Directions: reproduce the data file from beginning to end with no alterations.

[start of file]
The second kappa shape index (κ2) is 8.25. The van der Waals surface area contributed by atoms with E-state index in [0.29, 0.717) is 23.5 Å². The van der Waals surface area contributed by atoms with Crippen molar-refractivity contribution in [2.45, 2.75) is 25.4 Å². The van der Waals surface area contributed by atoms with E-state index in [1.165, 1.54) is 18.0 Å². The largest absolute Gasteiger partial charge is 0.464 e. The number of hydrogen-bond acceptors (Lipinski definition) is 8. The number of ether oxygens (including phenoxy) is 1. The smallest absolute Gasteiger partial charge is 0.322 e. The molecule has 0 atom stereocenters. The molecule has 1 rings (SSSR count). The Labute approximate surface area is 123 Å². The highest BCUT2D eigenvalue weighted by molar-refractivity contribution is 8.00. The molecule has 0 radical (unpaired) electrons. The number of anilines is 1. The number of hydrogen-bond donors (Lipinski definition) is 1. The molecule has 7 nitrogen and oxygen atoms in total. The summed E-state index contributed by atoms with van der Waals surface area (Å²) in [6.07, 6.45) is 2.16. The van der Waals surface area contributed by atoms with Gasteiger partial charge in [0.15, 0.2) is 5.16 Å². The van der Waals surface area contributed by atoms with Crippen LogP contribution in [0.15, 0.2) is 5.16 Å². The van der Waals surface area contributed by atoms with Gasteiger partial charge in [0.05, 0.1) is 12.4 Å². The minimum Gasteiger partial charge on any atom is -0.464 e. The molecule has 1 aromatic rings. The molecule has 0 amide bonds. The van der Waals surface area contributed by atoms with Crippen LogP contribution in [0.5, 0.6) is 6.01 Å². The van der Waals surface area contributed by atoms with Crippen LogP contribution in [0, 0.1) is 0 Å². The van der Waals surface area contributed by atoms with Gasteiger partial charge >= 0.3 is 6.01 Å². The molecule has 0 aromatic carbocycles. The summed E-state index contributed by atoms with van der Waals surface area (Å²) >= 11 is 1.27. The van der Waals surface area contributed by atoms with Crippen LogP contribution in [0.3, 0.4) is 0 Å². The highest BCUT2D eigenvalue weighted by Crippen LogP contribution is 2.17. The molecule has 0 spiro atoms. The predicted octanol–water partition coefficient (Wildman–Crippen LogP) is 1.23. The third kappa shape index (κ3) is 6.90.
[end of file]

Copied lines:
The second kappa shape index (κ2) is 8.25. The van der Waals surface area contributed by atoms with E-state index in [0.29, 0.717) is 23.5 Å². The van der Waals surface area contributed by atoms with Crippen molar-refractivity contribution in [2.45, 2.75) is 25.4 Å². The van der Waals surface area contributed by atoms with E-state index in [1.165, 1.54) is 18.0 Å². The largest absolute Gasteiger partial charge is 0.464 e. The number of hydrogen-bond acceptors (Lipinski definition) is 8. The number of ether oxygens (including phenoxy) is 1. The smallest absolute Gasteiger partial charge is 0.322 e. The molecule has 0 atom stereocenters. The molecule has 1 rings (SSSR count). The Labute approximate surface area is 123 Å². The highest BCUT2D eigenvalue weighted by molar-refractivity contribution is 8.00. The molecule has 0 radical (unpaired) electrons. The number of anilines is 1. The number of hydrogen-bond donors (Lipinski definition) is 1. The molecule has 7 nitrogen and oxygen atoms in total. The summed E-state index contributed by atoms with van der Waals surface area (Å²) in [6.07, 6.45) is 2.16. The van der Waals surface area contributed by atoms with Gasteiger partial charge in [0.15, 0.2) is 5.16 Å². The van der Waals surface area contributed by atoms with Crippen LogP contribution in [0.15, 0.2) is 5.16 Å². The van der Waals surface area contributed by atoms with Gasteiger partial charge in [0.05, 0.1) is 12.4 Å². The minimum Gasteiger partial charge on any atom is -0.464 e. The molecule has 1 aromatic rings. The molecule has 0 amide bonds. The van der Waals surface area contributed by atoms with Crippen LogP contribution in [0.5, 0.6) is 6.01 Å². The van der Waals surface area contributed by atoms with Crippen LogP contribution in [0, 0.1) is 0 Å². The van der Waals surface area contributed by atoms with Gasteiger partial charge >= 0.3 is 6.01 Å². The molecule has 0 aromatic carbocycles. The summed E-state index contributed by atoms with van der Waals surface area (Å²) >= 11 is 1.27. The van der Waals surface area contributed by atoms with Crippen LogP contribution in [0.3, 0.4) is 0 Å². The highest BCUT2D eigenvalue weighted by Crippen LogP contribution is 2.17. The molecule has 0 spiro atoms. The predicted octanol–water partition coefficient (Wildman–Crippen LogP) is 1.23. The third kappa shape index (κ3) is 6.90.